What is the ultimate goal of a design-build project?
The goal of a design-build project/estimate is to identify the true costs of items to determine along the way if the cost of that item is feasible to the owner or developer. Identifying the proper scope will always be a crucial element of this process. A minimum/spec job will cost less than a building designed to purpose/function. Code issues and utility company requirements must be considered.
- What kind of building is it?
- What is the building construction?
- What are the needs of the potential tenant(s)?
- Did the customer give you a list of equipment that will need wiring?
Cost efficiencies and energy rebates of certain types of fixtures may be important. If the design-build project were to be based strictly on “cost to install,” the developer may be satisfied but the owner or tenant may not be. In the long run, the total life cost of the fixture will be more important, especially as energy costs rise. The installed cost of a T5 fixture will be higher, but the life cost will be lower due to lower energy consumption and utility company rebates.
CAD drawings and engineer’s stamp
In the process of a design-build project, you will be relying on a CAD operator to draw the building and its systems for you. CAD drawings are efficient since any changes or modifications can be easily made and replotted for further review. You can expect to pay, depending on your area, about $50-$75 an hour for CAD services.
Once the customer is satisfied with the design and the drawings are done, an engineer will need to review them and provide an engineering stamp. Please ensure that the engineer you use is licensed in the state where the project is taking place. If not, see if the local jurisdiction will accept an engineer’s stamp from another state. Engineers typically charge by the page, with fees ranging from $200 to $400 a sheet, or a percentage of the total electrical cost. Check around. Ask your local businesses who they are using for this task.
What are the risks and potential pitfalls?
The largest risk an electrical contractor takes in design-build projects is doing all the work, only to have the developer take the design and proposal and put it out to bid. The lighting and switchgear vendors who have helped the electrical contractor may lose out too. Word to the wise, be careful! No one likes to work for free but if developers can get a building designed for free, they will!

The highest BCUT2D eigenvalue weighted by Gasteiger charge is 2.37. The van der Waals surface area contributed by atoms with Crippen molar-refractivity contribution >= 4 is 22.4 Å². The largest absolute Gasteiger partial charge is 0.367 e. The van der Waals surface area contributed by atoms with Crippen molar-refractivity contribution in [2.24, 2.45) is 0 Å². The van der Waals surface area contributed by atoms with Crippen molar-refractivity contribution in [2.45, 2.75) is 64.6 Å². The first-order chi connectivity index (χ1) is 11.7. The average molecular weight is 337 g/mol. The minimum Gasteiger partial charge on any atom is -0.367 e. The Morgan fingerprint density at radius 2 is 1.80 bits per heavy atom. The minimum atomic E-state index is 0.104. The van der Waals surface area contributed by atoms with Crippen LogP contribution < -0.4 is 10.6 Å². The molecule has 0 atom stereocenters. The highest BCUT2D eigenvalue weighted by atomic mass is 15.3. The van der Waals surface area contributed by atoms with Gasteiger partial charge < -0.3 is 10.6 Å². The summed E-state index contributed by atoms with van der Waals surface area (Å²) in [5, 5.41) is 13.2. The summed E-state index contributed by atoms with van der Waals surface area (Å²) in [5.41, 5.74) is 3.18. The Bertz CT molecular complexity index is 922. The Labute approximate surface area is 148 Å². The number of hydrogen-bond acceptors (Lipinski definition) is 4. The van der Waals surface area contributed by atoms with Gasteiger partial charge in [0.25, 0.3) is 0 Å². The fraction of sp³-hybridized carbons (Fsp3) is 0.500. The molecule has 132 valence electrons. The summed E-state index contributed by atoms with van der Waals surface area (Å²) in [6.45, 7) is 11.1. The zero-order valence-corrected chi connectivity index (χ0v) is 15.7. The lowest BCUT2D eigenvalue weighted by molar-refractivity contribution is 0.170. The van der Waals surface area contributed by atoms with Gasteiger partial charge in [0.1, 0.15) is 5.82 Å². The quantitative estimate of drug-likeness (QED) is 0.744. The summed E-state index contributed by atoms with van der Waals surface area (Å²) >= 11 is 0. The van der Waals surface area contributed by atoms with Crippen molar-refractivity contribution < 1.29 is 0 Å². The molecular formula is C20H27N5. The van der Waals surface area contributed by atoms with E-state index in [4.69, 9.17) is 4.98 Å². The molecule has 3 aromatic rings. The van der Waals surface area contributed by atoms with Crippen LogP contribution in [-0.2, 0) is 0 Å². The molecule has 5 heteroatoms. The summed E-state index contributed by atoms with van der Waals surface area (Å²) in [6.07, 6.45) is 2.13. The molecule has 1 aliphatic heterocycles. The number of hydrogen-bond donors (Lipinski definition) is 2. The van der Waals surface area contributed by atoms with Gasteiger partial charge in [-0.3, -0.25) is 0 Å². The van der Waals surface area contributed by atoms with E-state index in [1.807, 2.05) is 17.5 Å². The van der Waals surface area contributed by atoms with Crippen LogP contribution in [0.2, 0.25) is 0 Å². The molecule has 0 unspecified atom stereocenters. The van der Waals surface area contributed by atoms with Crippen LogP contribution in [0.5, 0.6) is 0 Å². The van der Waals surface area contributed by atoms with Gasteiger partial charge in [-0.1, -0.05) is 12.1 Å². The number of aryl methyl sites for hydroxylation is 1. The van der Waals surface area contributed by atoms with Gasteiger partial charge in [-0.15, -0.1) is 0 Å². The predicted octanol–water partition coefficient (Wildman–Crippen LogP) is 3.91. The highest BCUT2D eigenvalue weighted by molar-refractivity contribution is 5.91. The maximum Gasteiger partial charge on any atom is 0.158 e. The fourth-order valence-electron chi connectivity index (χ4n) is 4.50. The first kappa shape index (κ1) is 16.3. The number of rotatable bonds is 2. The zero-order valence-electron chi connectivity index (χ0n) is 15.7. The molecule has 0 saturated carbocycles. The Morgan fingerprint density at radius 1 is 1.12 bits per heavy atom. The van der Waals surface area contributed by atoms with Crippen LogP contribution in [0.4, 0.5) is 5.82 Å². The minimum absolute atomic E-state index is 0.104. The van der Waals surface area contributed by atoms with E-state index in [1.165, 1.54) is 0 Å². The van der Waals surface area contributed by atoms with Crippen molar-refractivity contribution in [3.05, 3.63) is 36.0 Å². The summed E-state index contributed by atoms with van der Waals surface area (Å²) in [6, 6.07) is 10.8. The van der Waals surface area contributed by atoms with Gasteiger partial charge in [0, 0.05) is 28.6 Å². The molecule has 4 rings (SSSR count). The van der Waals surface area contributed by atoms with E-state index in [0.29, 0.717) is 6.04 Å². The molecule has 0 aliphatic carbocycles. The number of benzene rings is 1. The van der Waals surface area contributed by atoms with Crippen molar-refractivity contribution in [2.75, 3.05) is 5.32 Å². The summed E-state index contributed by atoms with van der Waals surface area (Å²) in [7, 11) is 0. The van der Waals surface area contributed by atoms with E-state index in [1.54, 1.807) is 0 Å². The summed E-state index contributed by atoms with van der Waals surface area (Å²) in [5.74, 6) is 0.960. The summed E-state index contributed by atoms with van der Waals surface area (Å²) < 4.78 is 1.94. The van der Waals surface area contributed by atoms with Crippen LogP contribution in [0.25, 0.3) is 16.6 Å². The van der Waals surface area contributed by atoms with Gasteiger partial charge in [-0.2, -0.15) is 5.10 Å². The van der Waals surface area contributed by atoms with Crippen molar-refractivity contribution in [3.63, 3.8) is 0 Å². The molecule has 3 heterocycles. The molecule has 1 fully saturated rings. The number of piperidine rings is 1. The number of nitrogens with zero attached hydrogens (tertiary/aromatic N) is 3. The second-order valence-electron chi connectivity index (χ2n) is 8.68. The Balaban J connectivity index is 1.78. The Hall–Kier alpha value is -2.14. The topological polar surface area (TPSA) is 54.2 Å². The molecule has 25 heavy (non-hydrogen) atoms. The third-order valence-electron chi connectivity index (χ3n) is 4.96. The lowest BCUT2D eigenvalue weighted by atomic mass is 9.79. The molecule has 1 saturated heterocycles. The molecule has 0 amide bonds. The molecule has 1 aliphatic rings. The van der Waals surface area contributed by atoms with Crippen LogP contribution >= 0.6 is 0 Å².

Sometimes an architect will be involved in the early design phases of a project. If so, the architect should be involved in all stages of the process as well. Many times accent lighting, illuminated handrails or landscape lighting will not be defined early in the process; this can become an issue after all the building loads have been calculated and subsequent switchgear has been designed. If you have given the client a Guaranteed Maximum Price (GMP), you should be aware that these architectural design changes will impact your bottom line!
Finally, electrical contractors should always consider whether they can actually meet the needs or requirements of the RFP. Please consider all parts of the scope of the project. If the project requires high/medium voltage work, do you have the experience level or have you established partnerships with other electrical contractors in your area with that expertise? This is especially critical for a smaller EC who takes on a larger project. Other systems to consider are tel/data, low voltage systems, and specialty communication..
Can I make any money working on design-build projects?
You most certainly can! The key to design-build projects is to foster communication about expectations, code requirements and design requirements throughout the project. If you have detailed your proposal/scope (as a lawyer would), you should have no problem being comfortable with your price and margin. If you have done a detailed take-off from your plans, you will have identified your true cost, which is the starting and ending point of any electrical project.
The design-build process can be a rewarding one, especially if you have made a profit! The key to success is to fully understand your client’s needs, the building use and construction, and the team that will be involved in the process. Clear, continuous communication with all parties will ensure that the project is completed on time to the team’s satisfaction. There is a huge difference between designing to a minimum/spec versus designing to a purpose/function. As long as you understand what type of project you are involved with, you will then understand how to proceed and ultimately make a profit.